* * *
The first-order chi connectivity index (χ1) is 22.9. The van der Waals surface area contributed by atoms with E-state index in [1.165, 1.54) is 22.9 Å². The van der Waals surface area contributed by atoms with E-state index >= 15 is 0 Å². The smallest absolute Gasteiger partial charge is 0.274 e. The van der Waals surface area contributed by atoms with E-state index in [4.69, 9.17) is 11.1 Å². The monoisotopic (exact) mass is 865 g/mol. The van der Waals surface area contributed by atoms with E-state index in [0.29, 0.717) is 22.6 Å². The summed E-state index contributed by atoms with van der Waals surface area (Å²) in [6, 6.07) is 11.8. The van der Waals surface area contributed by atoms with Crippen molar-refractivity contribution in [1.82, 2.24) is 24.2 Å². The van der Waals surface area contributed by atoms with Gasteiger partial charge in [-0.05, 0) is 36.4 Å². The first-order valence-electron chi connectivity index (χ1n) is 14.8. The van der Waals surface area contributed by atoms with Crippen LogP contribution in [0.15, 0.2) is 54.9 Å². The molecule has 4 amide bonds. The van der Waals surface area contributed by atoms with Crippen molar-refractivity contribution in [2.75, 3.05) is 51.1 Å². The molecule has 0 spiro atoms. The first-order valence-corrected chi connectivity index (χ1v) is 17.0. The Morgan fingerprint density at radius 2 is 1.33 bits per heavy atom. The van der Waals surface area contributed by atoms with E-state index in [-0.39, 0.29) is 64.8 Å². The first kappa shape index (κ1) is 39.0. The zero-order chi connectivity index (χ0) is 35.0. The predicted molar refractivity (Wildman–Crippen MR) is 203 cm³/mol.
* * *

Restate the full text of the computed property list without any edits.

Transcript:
The first-order chi connectivity index (χ1) is 22.9. The van der Waals surface area contributed by atoms with E-state index in [1.165, 1.54) is 22.9 Å². The van der Waals surface area contributed by atoms with E-state index >= 15 is 0 Å². The smallest absolute Gasteiger partial charge is 0.274 e. The van der Waals surface area contributed by atoms with E-state index in [4.69, 9.17) is 11.1 Å². The monoisotopic (exact) mass is 865 g/mol. The van der Waals surface area contributed by atoms with E-state index in [0.29, 0.717) is 22.6 Å². The summed E-state index contributed by atoms with van der Waals surface area (Å²) in [6, 6.07) is 11.8. The van der Waals surface area contributed by atoms with Crippen molar-refractivity contribution in [1.82, 2.24) is 24.2 Å². The van der Waals surface area contributed by atoms with Gasteiger partial charge in [-0.05, 0) is 36.4 Å². The first-order valence-electron chi connectivity index (χ1n) is 14.8. The van der Waals surface area contributed by atoms with Crippen LogP contribution in [0.15, 0.2) is 54.9 Å². The molecule has 4 amide bonds. The van der Waals surface area contributed by atoms with Crippen molar-refractivity contribution in [2.75, 3.05) is 51.1 Å². The molecule has 0 spiro atoms. The first-order valence-corrected chi connectivity index (χ1v) is 17.0. The Morgan fingerprint density at radius 2 is 1.33 bits per heavy atom. The van der Waals surface area contributed by atoms with E-state index in [-0.39, 0.29) is 64.8 Å². The first kappa shape index (κ1) is 39.0. The zero-order chi connectivity index (χ0) is 35.0. The predicted molar refractivity (Wildman–Crippen MR) is 203 cm³/mol.